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Glitch guitar: 7 creative ways to destroy and rebuild your riffs

A man holding a Fender Blacktop Jazzmaster HH electric guitar. During a studio shoot for Guitarist Magazine/Future via Getty Images, January 13, 2011.
(Image credit: Joseph Branston/Future)

Glitch effects in electronic music have long transcended their original niche. These days, you can find modem-like glitches, warped samples, and machine-gun stutter in progressive metal or radio pop.

Glitchy-sounding guitar is also commonplace, but how do you go about creating futuristic guitar parts, and can they be played live? The answer is yes, they can, especially with the dizzying array of pedals available today.

Obviously, you'll have heard glitch in electronic music, from Massive Attack to Squarepusher. You'll also have heard it in the music of stadium-rock bands like Radiohead and Nine Inch Nails, as well as many smaller math and post-rock bands.

Here, we've run down a few of our favorite glitch guitar techniques. It's not intended to be a comprehensive list, but hopefully it will spark some creative new ideas for your compositions and riffs.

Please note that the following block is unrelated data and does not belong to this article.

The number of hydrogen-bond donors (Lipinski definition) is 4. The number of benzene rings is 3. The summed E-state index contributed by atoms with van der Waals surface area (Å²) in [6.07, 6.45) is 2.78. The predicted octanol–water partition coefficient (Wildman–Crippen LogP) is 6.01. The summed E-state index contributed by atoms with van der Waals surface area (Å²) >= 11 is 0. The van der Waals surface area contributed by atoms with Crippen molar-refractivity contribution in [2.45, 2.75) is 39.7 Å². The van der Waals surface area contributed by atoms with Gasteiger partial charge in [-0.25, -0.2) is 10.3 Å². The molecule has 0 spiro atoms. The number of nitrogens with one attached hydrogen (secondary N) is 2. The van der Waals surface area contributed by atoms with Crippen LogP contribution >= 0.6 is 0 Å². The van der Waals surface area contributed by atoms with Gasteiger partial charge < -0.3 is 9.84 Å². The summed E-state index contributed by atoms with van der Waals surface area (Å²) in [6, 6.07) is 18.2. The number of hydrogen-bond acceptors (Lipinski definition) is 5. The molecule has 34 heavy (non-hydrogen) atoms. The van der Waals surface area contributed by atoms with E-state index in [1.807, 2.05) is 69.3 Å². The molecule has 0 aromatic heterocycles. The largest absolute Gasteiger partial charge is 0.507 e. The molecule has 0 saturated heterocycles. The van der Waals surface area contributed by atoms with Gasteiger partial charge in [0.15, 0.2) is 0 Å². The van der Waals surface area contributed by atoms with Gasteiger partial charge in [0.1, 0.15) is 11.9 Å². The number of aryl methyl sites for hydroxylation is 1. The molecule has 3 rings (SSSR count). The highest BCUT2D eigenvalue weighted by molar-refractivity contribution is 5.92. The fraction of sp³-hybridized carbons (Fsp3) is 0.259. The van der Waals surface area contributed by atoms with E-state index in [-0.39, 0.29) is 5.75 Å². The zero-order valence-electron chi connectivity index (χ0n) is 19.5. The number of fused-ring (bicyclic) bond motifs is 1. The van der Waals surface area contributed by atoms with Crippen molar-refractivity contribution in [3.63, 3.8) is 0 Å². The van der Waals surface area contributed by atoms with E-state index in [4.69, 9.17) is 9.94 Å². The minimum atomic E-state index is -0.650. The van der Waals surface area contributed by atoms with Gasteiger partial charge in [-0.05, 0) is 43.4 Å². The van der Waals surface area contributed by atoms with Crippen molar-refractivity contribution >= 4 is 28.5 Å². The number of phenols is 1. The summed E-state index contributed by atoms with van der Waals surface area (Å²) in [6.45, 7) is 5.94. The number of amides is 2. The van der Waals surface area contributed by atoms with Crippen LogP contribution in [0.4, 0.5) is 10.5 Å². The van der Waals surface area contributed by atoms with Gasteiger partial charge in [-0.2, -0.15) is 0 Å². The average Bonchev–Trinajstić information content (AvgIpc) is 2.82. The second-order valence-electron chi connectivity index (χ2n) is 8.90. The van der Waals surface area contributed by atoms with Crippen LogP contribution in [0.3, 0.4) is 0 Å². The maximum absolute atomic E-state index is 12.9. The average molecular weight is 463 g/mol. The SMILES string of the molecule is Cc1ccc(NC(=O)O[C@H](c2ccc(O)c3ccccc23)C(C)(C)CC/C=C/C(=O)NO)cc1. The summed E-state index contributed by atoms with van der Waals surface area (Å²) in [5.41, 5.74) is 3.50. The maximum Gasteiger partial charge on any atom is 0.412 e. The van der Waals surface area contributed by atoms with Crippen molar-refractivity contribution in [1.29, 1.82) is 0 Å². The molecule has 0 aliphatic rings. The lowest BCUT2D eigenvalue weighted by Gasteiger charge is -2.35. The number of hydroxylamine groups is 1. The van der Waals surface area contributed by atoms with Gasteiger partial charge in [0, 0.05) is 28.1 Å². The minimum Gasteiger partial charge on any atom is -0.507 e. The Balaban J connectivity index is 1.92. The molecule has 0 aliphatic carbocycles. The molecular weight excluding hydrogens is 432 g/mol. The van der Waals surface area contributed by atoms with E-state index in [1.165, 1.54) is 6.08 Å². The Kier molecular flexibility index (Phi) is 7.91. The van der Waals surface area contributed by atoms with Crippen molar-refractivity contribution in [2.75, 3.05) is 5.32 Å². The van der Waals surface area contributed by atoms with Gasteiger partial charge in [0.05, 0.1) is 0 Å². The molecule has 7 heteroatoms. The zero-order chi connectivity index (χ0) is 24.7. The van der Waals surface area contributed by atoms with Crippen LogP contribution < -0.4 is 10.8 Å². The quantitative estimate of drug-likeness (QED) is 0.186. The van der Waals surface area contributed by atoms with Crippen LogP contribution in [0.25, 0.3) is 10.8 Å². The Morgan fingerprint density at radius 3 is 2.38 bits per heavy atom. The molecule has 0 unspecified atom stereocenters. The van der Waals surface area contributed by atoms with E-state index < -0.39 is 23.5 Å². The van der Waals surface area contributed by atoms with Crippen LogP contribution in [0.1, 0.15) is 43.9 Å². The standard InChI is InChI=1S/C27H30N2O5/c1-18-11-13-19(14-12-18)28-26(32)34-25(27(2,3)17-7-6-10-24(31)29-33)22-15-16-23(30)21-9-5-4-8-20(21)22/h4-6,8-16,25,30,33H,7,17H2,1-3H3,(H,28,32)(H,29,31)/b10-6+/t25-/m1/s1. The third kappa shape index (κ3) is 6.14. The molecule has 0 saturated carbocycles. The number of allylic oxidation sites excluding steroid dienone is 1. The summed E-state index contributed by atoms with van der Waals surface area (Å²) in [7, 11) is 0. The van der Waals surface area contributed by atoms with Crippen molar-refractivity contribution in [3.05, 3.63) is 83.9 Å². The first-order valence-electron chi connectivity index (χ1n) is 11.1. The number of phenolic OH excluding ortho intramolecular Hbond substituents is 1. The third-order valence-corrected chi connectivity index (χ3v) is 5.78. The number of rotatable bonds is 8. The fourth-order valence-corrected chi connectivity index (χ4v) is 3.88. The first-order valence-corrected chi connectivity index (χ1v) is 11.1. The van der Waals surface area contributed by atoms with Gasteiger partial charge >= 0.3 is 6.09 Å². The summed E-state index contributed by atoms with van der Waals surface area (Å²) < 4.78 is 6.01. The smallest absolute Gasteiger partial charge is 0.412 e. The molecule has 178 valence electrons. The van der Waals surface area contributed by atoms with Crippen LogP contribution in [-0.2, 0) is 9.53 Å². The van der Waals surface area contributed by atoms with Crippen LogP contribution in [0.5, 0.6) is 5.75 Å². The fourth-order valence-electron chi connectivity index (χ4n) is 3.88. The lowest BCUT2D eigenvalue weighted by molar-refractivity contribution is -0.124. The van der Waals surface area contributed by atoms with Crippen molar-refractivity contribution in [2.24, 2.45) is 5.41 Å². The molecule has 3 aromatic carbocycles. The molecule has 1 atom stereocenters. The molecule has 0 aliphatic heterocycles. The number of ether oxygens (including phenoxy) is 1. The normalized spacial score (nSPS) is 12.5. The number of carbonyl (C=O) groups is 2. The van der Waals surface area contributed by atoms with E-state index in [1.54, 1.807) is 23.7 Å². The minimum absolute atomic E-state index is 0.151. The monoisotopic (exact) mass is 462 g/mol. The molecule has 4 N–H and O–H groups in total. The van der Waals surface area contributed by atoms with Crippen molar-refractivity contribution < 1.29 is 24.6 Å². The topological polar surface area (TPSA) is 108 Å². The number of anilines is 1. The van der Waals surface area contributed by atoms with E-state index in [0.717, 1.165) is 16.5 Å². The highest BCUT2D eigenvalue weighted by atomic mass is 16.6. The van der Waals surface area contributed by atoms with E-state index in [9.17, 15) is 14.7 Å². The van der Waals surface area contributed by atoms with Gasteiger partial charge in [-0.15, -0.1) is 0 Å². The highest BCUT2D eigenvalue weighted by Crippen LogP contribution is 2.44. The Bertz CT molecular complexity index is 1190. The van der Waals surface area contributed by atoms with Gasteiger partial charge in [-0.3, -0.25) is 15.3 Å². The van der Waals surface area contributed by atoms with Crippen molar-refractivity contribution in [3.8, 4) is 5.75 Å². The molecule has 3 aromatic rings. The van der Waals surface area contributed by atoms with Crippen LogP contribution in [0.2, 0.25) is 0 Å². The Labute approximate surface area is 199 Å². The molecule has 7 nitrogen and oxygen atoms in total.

This guide to glitch guitar is brought to you by Manchester, UK's overrider – you can hear these techniques in action on new single sunjammer//system crash.

1. Beat, repeat and stutter

  • For fans of: Jonny Greenwood/Radiohead, Three Trapped Tigers
  • Pedals used: Boss DD-series delay, Line 6 DL4, Red Panda Tensor
  • Song example: Three Trapped Tigers - Creepies

When most guitarists hear the phrase 'glitch guitar', this is likely the technique that springs to mind. Put simply, most delay pedals record a small buffer of audio. This can be triggered at the same volume as the original sound for a blizzard of repeats, often known as 'stutter', although some DAWs call it 'beat repeat'.